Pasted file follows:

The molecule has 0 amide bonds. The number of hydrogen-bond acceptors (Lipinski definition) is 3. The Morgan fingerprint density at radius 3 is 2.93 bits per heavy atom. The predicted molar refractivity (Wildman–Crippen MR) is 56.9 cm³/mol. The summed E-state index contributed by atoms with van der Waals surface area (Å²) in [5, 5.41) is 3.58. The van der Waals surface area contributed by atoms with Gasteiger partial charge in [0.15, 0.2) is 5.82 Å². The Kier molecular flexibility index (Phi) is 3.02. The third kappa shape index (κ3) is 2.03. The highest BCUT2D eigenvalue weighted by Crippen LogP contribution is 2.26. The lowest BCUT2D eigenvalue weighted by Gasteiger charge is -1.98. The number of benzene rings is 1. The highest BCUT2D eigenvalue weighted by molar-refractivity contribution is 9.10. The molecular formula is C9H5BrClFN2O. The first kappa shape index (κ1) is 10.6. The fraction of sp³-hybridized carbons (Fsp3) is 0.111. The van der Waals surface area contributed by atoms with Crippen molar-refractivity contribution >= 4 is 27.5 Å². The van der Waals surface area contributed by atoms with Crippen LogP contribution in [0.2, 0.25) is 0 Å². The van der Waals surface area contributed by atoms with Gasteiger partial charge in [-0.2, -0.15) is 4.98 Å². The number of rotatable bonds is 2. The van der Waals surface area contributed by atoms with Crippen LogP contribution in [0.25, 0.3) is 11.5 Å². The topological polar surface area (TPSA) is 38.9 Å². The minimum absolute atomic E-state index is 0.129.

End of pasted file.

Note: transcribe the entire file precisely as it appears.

The molecule has 0 amide bonds. The number of hydrogen-bond acceptors (Lipinski definition) is 3. The Morgan fingerprint density at radius 3 is 2.93 bits per heavy atom. The predicted molar refractivity (Wildman–Crippen MR) is 56.9 cm³/mol. The summed E-state index contributed by atoms with van der Waals surface area (Å²) in [5, 5.41) is 3.58. The van der Waals surface area contributed by atoms with Gasteiger partial charge in [0.15, 0.2) is 5.82 Å². The Kier molecular flexibility index (Phi) is 3.02. The third kappa shape index (κ3) is 2.03. The highest BCUT2D eigenvalue weighted by Crippen LogP contribution is 2.26. The lowest BCUT2D eigenvalue weighted by Gasteiger charge is -1.98. The number of benzene rings is 1. The highest BCUT2D eigenvalue weighted by molar-refractivity contribution is 9.10. The molecular formula is C9H5BrClFN2O. The first kappa shape index (κ1) is 10.6. The fraction of sp³-hybridized carbons (Fsp3) is 0.111. The van der Waals surface area contributed by atoms with Crippen molar-refractivity contribution >= 4 is 27.5 Å². The van der Waals surface area contributed by atoms with Crippen LogP contribution in [0.2, 0.25) is 0 Å². The van der Waals surface area contributed by atoms with Gasteiger partial charge in [-0.2, -0.15) is 4.98 Å². The number of rotatable bonds is 2. The van der Waals surface area contributed by atoms with Crippen LogP contribution in [0.25, 0.3) is 11.5 Å². The topological polar surface area (TPSA) is 38.9 Å². The minimum absolute atomic E-state index is 0.129.